# Euler Problem 206 – Don’t be such a square!

Check out the wikipedia article on square numbers (the numbers article, not the algebra one).
A couple few interesting properties emerge that can be exploited.

http://en.wikipedia.org/wiki/Square_number

1) A square number can end only with digits 00,1,4,6,9, or 25 in base 10; So that eliminates 2 digits, we now end with a 9.
2) Squares of odd numbers are odd.
3) If the last digit of a number is 3 or 7, its square ends in 9.

and if, and if, and if … you get the idea.

PS. I could have used the divisible by 4 rule also here, but I didn’t need to. This routine still runs in under a minute without importing psyco.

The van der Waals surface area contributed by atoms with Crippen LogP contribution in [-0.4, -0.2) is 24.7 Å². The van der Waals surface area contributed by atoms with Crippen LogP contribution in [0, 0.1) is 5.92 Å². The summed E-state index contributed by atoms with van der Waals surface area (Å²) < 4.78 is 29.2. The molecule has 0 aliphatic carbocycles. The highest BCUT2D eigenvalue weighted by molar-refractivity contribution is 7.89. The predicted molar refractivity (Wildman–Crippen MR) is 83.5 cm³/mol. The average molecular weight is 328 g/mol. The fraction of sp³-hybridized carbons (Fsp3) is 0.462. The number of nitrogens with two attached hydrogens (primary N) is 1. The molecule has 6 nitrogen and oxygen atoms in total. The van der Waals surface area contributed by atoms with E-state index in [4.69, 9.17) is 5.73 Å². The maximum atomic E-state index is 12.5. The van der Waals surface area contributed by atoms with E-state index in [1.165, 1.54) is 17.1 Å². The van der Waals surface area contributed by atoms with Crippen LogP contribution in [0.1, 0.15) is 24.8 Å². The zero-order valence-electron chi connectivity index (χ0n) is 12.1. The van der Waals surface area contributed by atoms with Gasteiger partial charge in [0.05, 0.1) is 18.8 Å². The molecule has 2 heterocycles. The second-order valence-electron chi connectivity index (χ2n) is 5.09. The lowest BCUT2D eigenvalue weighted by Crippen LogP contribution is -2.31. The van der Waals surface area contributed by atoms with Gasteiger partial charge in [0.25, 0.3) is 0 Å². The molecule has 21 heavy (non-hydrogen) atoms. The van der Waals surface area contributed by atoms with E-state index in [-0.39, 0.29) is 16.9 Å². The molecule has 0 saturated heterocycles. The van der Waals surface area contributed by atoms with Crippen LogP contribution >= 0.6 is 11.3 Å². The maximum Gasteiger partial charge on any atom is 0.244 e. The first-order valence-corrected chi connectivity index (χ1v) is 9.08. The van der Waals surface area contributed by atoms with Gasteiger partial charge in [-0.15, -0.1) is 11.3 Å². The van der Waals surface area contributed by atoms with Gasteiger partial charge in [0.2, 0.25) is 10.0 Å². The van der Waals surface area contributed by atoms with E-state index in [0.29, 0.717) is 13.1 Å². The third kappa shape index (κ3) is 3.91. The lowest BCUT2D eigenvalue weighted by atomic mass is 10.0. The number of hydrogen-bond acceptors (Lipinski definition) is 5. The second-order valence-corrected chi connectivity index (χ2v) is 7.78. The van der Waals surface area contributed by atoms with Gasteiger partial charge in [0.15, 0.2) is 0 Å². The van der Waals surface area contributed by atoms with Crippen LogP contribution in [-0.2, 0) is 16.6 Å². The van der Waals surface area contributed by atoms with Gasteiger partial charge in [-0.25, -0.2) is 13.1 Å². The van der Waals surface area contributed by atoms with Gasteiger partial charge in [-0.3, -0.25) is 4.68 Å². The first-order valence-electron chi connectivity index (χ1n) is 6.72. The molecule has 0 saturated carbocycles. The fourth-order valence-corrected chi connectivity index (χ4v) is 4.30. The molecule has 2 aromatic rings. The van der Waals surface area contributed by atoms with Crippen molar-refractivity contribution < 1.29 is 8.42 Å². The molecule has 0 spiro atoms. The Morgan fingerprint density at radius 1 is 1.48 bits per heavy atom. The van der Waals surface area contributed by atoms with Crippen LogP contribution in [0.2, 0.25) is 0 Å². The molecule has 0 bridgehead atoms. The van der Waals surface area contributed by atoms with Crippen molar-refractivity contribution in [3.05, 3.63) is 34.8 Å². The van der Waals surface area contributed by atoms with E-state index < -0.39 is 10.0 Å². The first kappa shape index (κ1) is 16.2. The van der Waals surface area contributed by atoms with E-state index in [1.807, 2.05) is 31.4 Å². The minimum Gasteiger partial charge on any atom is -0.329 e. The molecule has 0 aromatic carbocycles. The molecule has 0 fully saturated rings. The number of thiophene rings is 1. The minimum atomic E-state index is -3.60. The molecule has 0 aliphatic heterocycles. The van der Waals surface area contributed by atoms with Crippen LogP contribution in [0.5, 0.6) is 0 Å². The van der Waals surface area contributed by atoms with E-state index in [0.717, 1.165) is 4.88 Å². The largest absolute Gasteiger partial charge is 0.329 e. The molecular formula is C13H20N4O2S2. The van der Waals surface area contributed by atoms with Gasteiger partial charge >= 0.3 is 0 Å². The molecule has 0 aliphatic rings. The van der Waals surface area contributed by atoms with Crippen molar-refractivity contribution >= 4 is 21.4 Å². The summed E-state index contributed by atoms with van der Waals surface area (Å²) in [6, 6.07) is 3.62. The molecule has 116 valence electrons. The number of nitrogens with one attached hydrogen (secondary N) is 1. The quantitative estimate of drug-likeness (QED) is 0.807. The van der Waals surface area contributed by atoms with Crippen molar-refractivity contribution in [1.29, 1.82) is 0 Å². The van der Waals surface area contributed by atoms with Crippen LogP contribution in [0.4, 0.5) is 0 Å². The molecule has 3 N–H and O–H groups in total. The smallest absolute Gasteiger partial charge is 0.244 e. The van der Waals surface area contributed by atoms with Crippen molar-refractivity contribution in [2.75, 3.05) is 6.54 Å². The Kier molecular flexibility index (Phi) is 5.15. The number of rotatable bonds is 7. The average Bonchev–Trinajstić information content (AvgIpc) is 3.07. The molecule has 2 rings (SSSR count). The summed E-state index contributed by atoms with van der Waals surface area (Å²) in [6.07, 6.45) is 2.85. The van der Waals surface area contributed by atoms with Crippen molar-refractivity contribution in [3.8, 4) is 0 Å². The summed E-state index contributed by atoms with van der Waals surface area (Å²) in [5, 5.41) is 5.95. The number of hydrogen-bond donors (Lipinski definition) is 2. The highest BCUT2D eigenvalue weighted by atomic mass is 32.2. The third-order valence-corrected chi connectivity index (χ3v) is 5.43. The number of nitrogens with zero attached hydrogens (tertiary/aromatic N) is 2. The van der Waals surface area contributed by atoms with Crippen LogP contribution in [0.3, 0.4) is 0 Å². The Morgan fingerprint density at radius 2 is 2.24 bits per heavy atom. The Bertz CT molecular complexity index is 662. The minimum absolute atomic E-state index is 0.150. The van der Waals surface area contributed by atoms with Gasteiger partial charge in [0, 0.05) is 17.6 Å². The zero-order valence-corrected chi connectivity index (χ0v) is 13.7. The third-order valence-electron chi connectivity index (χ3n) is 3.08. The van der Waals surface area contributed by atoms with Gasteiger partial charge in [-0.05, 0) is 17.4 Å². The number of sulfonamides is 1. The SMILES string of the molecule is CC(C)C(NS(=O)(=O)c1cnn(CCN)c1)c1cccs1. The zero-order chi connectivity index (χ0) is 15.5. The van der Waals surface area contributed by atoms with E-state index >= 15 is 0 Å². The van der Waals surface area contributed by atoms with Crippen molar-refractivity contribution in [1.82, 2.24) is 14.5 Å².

``` class Problem: def test (self, n): N = str(n*n) if N[0] == '1': if N[2] == '2': if N[4] == '3': if N[6] == '4': if N[8] == '5': if N[10] == '6': if N[12] == '7': if N[14] == '8': if N[16] == '9': return True return False def Solution(self): number = 0 start = int(math.floor(math.sqrt(10203040506070809))) end = int(math.floor(math.sqrt(19293949596979899))) for i in range (start,end): if i % 2 != 0: if int(str(i)[-1]) == 3 or int(str(i)[-1]) == 7: if self.test(i) == True: number = int(math.sqrt(int(str(i*i)+"00"))) break print "Answer =", number if __name__ == '__main__': P = Problem() P.Solution() ```